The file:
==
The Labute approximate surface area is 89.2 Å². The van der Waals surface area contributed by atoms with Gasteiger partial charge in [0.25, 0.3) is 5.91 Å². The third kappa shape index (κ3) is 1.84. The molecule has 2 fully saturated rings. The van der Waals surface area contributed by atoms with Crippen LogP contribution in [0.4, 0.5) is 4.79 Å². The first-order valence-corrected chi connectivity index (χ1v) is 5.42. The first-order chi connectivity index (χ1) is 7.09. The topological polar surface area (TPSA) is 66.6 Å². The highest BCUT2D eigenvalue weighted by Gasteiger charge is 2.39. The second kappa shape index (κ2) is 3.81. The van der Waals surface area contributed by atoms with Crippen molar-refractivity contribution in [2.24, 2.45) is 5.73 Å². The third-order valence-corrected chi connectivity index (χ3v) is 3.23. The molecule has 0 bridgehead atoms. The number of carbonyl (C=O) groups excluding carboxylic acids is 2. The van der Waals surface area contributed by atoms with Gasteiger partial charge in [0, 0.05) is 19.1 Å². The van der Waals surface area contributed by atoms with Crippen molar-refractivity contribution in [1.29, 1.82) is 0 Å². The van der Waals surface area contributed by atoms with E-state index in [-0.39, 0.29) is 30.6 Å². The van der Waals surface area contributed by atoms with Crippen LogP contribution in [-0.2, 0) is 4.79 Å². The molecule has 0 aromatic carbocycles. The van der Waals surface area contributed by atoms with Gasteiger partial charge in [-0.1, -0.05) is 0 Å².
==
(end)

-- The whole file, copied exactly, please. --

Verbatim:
The Labute approximate surface area is 89.2 Å². The van der Waals surface area contributed by atoms with Gasteiger partial charge in [0.25, 0.3) is 5.91 Å². The third kappa shape index (κ3) is 1.84. The molecule has 2 fully saturated rings. The van der Waals surface area contributed by atoms with Crippen LogP contribution in [0.4, 0.5) is 4.79 Å². The first-order valence-corrected chi connectivity index (χ1v) is 5.42. The first-order chi connectivity index (χ1) is 7.09. The topological polar surface area (TPSA) is 66.6 Å². The highest BCUT2D eigenvalue weighted by Gasteiger charge is 2.39. The second kappa shape index (κ2) is 3.81. The van der Waals surface area contributed by atoms with Crippen molar-refractivity contribution in [2.24, 2.45) is 5.73 Å². The third-order valence-corrected chi connectivity index (χ3v) is 3.23. The molecule has 0 bridgehead atoms. The number of carbonyl (C=O) groups excluding carboxylic acids is 2. The van der Waals surface area contributed by atoms with Gasteiger partial charge in [0, 0.05) is 19.1 Å². The van der Waals surface area contributed by atoms with Crippen molar-refractivity contribution in [1.29, 1.82) is 0 Å². The van der Waals surface area contributed by atoms with E-state index in [-0.39, 0.29) is 30.6 Å². The van der Waals surface area contributed by atoms with Crippen LogP contribution in [-0.2, 0) is 4.79 Å². The molecule has 0 aromatic carbocycles. The van der Waals surface area contributed by atoms with Gasteiger partial charge in [-0.1, -0.05) is 0 Å².